The building was designed by Thomas S. Tait of Burnet, Tait and Lorne , architects, who won the architectural competition to gain the commission. Construction began in November 1935, and was completed in 1939, the building initially housed the Scottish Office, including the offices of the Secretary of State for Scotland. The requirement for the building arose as a result of a post World War I policy of limited transfer of devolved administrative (but not legislative) power to Scotland from London. An official opening ceremony timed to take place on 12 October 1939 was “cancelled due to War” (Britain’s first air raid of the war took place only four days later over the Forth Bridge). Instead, it was officially opened by King George VI and Queen Elizabeth on 26 February 1940.
Architecturally, the building is monolithic, symmetrical and restrained on the main north facade. To the south, facing the Waverley valley, it is much more irregular and romantic in expression. There are many Art Deco influences.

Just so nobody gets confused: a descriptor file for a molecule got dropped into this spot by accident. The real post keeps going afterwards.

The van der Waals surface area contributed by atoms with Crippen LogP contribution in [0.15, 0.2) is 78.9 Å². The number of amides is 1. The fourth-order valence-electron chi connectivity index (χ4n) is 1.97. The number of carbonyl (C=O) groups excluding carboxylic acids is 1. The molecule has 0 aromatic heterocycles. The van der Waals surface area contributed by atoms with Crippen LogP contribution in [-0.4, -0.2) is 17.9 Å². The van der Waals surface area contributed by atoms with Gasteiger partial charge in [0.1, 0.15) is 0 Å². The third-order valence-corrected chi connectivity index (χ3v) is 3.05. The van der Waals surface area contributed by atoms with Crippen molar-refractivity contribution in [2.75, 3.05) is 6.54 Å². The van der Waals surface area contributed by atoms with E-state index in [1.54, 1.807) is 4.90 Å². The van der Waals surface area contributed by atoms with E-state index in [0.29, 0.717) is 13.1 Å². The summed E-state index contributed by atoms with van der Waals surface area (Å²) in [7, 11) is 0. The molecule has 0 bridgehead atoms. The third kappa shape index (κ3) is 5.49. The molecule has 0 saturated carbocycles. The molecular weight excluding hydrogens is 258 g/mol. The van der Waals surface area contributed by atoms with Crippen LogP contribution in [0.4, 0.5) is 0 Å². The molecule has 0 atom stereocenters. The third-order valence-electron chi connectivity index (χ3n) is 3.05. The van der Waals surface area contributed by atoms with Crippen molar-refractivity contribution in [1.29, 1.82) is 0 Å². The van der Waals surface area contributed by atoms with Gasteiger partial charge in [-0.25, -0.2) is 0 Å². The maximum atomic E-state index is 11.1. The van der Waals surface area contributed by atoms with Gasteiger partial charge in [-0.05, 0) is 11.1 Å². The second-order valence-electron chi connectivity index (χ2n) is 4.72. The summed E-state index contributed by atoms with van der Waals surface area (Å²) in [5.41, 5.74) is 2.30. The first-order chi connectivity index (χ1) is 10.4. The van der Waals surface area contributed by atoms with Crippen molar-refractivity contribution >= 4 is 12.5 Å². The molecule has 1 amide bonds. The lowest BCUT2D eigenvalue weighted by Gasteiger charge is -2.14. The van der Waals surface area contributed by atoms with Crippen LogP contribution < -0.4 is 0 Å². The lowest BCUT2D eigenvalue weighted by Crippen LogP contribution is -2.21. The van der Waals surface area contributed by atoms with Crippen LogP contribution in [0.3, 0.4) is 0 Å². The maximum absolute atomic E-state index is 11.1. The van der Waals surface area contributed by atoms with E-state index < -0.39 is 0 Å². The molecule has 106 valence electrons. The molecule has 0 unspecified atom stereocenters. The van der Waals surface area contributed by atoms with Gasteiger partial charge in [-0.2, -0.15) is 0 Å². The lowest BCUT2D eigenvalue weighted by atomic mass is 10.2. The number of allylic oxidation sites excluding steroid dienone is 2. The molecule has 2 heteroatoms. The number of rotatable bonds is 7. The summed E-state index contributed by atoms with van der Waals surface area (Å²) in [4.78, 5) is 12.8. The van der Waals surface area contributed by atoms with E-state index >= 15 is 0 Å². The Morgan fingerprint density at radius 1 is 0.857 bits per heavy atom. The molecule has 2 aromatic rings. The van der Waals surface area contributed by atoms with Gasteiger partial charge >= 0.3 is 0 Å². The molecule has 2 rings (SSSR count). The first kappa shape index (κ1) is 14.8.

Tait’s design incorporates elements of Art Deco and Streamline Moderne and is noted for being a rare example of sensitively designed modern architecture in Edinburgh.
The building features a number of sculpted decorations, also in the Art Deco style, which are credited to several sculptors: Sir William Reid Dick designed symbolic figures; heraldic devices are the work of Alexander Carrick and Phyllis Bone; the large bronze doors were designed by Walter Gilbert and executed by H.H. Martyn; and the secondary doors and stairs are by Thomas Hadden.
St Andrew’s House is designated a Category A listed building by Historic Scotland.